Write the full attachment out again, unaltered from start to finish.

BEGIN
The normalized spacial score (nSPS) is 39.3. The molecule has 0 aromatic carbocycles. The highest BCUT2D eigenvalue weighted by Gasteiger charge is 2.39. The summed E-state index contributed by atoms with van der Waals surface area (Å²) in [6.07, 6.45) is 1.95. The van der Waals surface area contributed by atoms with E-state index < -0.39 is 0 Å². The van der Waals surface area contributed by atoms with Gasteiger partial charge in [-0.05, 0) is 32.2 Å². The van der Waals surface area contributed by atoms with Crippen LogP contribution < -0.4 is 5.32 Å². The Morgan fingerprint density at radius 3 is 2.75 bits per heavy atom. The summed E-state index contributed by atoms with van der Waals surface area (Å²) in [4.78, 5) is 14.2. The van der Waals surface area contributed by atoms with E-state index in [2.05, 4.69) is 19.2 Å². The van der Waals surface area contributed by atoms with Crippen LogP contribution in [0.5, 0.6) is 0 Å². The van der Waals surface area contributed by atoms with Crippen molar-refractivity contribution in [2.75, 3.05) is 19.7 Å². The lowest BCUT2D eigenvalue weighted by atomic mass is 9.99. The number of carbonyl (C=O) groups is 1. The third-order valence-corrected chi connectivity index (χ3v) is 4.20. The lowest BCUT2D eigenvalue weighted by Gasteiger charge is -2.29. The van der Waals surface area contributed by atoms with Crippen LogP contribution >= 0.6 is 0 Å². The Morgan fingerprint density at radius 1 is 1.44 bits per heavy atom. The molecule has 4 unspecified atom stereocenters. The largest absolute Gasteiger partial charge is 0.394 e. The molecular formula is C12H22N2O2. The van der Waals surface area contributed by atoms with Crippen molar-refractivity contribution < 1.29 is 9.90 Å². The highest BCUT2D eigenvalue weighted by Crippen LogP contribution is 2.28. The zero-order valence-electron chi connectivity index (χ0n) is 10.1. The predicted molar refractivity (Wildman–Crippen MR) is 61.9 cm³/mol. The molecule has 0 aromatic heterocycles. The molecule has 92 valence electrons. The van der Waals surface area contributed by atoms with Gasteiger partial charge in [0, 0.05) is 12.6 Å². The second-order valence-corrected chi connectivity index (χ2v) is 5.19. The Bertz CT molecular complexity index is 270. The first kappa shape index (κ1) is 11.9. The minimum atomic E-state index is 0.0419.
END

The normalized spacial score (nSPS) is 39.3. The molecule has 0 aromatic carbocycles. The highest BCUT2D eigenvalue weighted by Gasteiger charge is 2.39. The summed E-state index contributed by atoms with van der Waals surface area (Å²) in [6.07, 6.45) is 1.95. The van der Waals surface area contributed by atoms with E-state index < -0.39 is 0 Å². The van der Waals surface area contributed by atoms with Gasteiger partial charge in [-0.05, 0) is 32.2 Å². The van der Waals surface area contributed by atoms with Crippen LogP contribution < -0.4 is 5.32 Å². The Morgan fingerprint density at radius 3 is 2.75 bits per heavy atom. The summed E-state index contributed by atoms with van der Waals surface area (Å²) in [4.78, 5) is 14.2. The van der Waals surface area contributed by atoms with E-state index in [2.05, 4.69) is 19.2 Å². The van der Waals surface area contributed by atoms with Crippen LogP contribution in [0.5, 0.6) is 0 Å². The van der Waals surface area contributed by atoms with Crippen molar-refractivity contribution in [2.75, 3.05) is 19.7 Å². The lowest BCUT2D eigenvalue weighted by atomic mass is 9.99. The number of carbonyl (C=O) groups is 1. The third-order valence-corrected chi connectivity index (χ3v) is 4.20. The lowest BCUT2D eigenvalue weighted by Gasteiger charge is -2.29. The van der Waals surface area contributed by atoms with Crippen LogP contribution >= 0.6 is 0 Å². The Morgan fingerprint density at radius 1 is 1.44 bits per heavy atom. The molecule has 4 unspecified atom stereocenters. The largest absolute Gasteiger partial charge is 0.394 e. The molecular formula is C12H22N2O2. The van der Waals surface area contributed by atoms with Crippen molar-refractivity contribution < 1.29 is 9.90 Å². The highest BCUT2D eigenvalue weighted by Crippen LogP contribution is 2.28. The zero-order valence-electron chi connectivity index (χ0n) is 10.1. The predicted molar refractivity (Wildman–Crippen MR) is 61.9 cm³/mol. The molecule has 0 aromatic heterocycles. The molecule has 92 valence electrons. The van der Waals surface area contributed by atoms with Gasteiger partial charge in [0, 0.05) is 12.6 Å². The second-order valence-corrected chi connectivity index (χ2v) is 5.19. The Bertz CT molecular complexity index is 270. The first kappa shape index (κ1) is 11.9. The minimum atomic E-state index is 0.0419.